Dr. Richard Dohrmann   Dr. Darrel Baker  Dr. Timothy Holton  Dr. Patrick Vezeau Dr. Clinton Norby
Oral Surgery Associates PC, Siouxland's Maxillofacial Specialists
Three Offices Serving the Tri-State Area of Iowa, Nebraska, and South Dakota
Wisdom Teeth
 

What are Wisdom Teeth?

The last molars to erupt in the back of your mouth are commonly known as wisdom teeth (or third molars). Normally a person will develop four wisdom teeth, but some people may have more or less.




Figure 1 : Infection Caused by Impacted Tooth Figure 2 : Damage to Adjacent Tooth Caused By Impacted Tooth

When and Why Should My Wisdom Teeth Be Removed?

A tooth becomes impacted because there is a lack of space in the dental arch, causing the tooth to grow on an angle towards the other molars and their roots.

This impaction can cause pain, lead to infection, or cause other harmful conditions such as damaging the adjacent molar and its roots or damage the bone and nerves of the jaw. When the wisdom tooth is growing toward adjacent teeth, it can trap plaque and debris making your teeth more vulnerable to decay.

Wisdom teeth will likely cause problems as you age. Approximately 85% of wisdom teeth will need to be removed.  Early removal of wisdom teeth is recommended to avoid problems in your mouth and to avoid more complicated procedures in the future.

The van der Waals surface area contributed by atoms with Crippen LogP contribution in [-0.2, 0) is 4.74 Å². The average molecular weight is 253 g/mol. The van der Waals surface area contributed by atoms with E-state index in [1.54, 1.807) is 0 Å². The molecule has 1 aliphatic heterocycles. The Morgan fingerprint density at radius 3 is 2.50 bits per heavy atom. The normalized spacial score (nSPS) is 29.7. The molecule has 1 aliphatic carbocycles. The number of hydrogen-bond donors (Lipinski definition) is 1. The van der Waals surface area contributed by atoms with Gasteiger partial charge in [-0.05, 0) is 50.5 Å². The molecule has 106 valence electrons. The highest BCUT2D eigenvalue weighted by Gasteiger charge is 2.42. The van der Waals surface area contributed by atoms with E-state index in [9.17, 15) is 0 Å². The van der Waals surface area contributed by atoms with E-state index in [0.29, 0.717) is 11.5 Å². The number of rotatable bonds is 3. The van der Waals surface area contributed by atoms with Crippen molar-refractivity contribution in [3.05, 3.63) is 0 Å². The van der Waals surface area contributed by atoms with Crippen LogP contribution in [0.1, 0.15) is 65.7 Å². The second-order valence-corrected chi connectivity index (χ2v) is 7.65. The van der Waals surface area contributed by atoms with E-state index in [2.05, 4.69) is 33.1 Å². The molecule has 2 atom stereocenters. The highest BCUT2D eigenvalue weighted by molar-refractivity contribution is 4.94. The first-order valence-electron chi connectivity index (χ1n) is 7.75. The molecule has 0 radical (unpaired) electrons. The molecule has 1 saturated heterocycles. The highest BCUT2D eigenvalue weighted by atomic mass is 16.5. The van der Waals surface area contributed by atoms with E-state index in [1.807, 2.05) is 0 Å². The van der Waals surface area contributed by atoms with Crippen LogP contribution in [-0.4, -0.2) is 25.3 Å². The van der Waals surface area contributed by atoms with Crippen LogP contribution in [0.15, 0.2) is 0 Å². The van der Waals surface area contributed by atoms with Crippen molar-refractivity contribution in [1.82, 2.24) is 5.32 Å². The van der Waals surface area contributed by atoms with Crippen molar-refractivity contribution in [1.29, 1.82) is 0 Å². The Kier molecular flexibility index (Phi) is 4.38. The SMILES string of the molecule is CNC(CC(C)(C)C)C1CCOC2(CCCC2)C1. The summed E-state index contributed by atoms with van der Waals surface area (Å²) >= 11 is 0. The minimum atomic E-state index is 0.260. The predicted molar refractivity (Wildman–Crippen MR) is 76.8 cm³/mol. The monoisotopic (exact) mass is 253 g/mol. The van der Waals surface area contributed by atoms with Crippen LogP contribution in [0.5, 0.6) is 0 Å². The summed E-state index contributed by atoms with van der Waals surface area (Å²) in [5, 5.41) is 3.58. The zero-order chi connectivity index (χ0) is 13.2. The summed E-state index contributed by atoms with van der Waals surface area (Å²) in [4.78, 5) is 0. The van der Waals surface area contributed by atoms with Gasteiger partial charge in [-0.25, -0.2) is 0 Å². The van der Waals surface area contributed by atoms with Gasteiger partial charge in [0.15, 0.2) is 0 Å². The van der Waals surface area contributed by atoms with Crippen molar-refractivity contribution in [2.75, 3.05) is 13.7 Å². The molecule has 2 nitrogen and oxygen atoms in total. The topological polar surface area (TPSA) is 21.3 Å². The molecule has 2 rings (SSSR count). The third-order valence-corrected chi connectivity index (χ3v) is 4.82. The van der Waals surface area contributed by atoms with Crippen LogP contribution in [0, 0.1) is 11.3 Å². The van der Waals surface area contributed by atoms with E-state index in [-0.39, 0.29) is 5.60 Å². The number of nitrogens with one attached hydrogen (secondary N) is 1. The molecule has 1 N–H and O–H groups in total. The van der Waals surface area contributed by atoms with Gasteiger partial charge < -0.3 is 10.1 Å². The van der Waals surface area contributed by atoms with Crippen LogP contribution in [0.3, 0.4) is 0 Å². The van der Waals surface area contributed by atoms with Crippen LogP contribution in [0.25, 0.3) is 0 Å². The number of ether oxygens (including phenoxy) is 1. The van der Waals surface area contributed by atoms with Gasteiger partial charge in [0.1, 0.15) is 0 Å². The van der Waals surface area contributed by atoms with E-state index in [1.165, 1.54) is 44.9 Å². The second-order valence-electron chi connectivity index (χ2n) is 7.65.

Wisdom Teeth in 12 Years Wisdom Teeth in 14 Years
Wisdom Teeth in 17 Years Wisdom Teeth in 25 Years

What Does Removing My Wisdom Teeth Require?

Often you will be referred by your family dentist for evaluation of your wisdom teeth. At your consultation appointment, a through medical history and examination will be done. Evaluation of x-rays (taken by your family dentist or at our office) will be necessary to show the position and development of your wisdom teeth and how they relate to surrounding structures.

The ease of the wisdom teeth removal depends on the position of the tooth and root development. A wisdom tooth that has fully cut through the gums can sometimes be extracted much like any other tooth.

A wisdom tooth that is beneath the gums, is broken down, or is in very dense bone mayl require an incision into the gums, removal of the portion of bone that lies over the tooth, and removal in smaller portions to minimize the amount of bone that is removed.

Wisdom teeth can be removed using local anesthesia (“Novocain”) or one of several methods of sedation/general anesthesia. The anesthesia options will be discussed with you to determine what type of anesthesia is best for your needs.

What Does Recovery Involve?

After your wisdom teeth are removed you may experience some swelling and mild discomfort, which are normal symptoms and are part of the healing process. We will go over with you what to expect before, during, and after your wisdom tooth surgery, including detailed instructions and pain medications in order to make your healing process as fast and comfortable as possible. One of our doctors is on-call at all times to assist you after your surgery.